Will subregions be the future of Provence rosé?

With sales of rosé skyrocketing in recent years and even luxury giants like LVMH investing in Provence wineries, Alexis Cornu, the head oenologist of southern French group MDCV, claims that pale pink wines will soon be on par with Champagne.

Château des Bertrands is located in Notre-Dame-des-Anges (Photo: Château des Bertrands)

LVMH joined the rosé bandwagon this year with the acquisition of Chateau du Galoupet.

“The fact that the Champagne guys are investing in it is great,” Cornu told db, “it shows they have a lot of confidence in it.”

According to a recent report jointly published by FranceAgriMer and the Interprofessional Council of Vins de Provence, global still rosé wine consumption has grown steadily for the past 15 years (+28% between 2002 and 2017) with a very slight slowdown between 2016 and 2017.

While the biggest rosé consumers are France and the USA, the market in Asia is still small, but there are signs of future growth. In China, rosé wine sales are meagre, but they are forecast to increase by over 36% by 2019, according to estimates by Vinexpo.

The recent rush on rosé has also led to a number of A-listers launching their own brands. Angelina Jolie and Brad Pitt, Sarah Jessica Parker and Bon Jovi have all released their own labels in recent years.

Cornu told db that, as the category has expanded rapidly, some businesses in Provence, where 88% of wine production is rosé may struggle to stand out in a crowded market.

While some in the rosé business believe striking packaging is the way forward, Cornu told db that digging deeper into terroir could also play an important role.

There are eight production areas that make up the Côtes de Provence appellation: Bordure Maritime, Notre-Dame des Anges, Haut Pays, Bassin du Beausset, Sainte-Victoire, Fréjus, La Londe and Pierrefeu. Four terroir designations are currently recognised there, each of which produces wines with a pronounced typicity: Côtes de Provence Sainte-Victoire, Côtes de Provence Fréjus, Côtes de Provence La Londe and Côtes de Provence Pierrefeu.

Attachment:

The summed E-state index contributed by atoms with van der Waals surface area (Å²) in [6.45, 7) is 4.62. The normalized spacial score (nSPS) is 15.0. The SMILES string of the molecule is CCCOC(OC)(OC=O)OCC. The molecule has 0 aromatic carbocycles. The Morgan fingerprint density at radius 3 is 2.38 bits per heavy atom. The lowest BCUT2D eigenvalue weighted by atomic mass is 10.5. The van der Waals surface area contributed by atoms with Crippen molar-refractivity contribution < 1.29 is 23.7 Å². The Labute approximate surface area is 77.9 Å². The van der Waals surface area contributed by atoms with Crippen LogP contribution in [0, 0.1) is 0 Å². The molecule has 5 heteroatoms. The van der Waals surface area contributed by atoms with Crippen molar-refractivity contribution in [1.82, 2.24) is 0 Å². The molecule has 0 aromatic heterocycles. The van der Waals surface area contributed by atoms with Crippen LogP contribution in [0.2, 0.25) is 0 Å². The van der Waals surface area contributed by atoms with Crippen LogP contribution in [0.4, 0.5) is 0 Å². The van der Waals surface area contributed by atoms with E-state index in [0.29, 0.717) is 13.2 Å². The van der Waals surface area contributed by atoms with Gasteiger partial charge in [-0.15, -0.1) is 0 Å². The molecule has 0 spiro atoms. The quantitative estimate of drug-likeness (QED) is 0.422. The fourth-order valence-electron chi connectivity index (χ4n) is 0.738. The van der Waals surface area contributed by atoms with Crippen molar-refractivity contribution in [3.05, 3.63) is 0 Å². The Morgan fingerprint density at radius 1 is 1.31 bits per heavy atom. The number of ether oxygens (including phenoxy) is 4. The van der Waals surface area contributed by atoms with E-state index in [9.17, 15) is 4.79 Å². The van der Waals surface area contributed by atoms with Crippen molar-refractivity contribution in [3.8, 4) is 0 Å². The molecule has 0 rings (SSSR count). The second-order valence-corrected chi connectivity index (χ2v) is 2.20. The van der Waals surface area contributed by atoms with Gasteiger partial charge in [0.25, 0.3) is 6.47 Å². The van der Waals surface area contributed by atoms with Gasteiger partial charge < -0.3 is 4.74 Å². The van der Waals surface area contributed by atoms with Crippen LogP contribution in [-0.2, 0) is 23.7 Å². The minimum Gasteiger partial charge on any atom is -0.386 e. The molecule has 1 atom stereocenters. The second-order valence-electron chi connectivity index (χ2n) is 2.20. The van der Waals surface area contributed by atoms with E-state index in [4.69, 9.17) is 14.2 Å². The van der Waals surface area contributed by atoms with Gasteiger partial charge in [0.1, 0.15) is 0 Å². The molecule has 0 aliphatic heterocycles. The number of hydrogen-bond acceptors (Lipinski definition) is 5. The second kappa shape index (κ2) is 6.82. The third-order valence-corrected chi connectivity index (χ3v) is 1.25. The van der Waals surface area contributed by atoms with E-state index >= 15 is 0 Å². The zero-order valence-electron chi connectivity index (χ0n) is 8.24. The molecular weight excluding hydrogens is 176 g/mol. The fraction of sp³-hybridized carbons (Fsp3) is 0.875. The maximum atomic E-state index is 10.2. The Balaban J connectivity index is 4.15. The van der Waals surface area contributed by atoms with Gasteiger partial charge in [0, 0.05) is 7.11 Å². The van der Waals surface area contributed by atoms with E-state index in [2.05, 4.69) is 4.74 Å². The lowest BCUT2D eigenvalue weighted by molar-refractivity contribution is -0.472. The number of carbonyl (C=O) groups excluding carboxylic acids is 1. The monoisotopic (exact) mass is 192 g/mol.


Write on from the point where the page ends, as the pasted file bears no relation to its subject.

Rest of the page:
Using his own employer Château des Bertrands as an example, Cornu said he believes some estates “will look at subregions more closely”

“I’m not sure it will be picked up on bottles straight away,” he said, “but some estates will try to pay more attention to their soils and terroir.”

He said that des Bertrand’s own terroir comes from being a part of the Notres Dame des Anges, an area that became the AOC’s 5th recognised terroir after years of campaigning by local groups.

Cornu said that, out of the entire MDVC portfolio, des Bertrands produces the group’s “most delicate” wines.

“The wines here are different from the freshness and acidity you find in central Provence,” he said. Château des Bertrands has sandy soils which allow water to drain away from the vines easily, which Cornu said “induces really fine wines.”

“There is also a kind of saltiness…I think we will look at subregions more closely”, Cornu said, although adding that, in Provence, “it’s not so much about terroir as estate identity.”

“The brand itself will also be an important part of it.”

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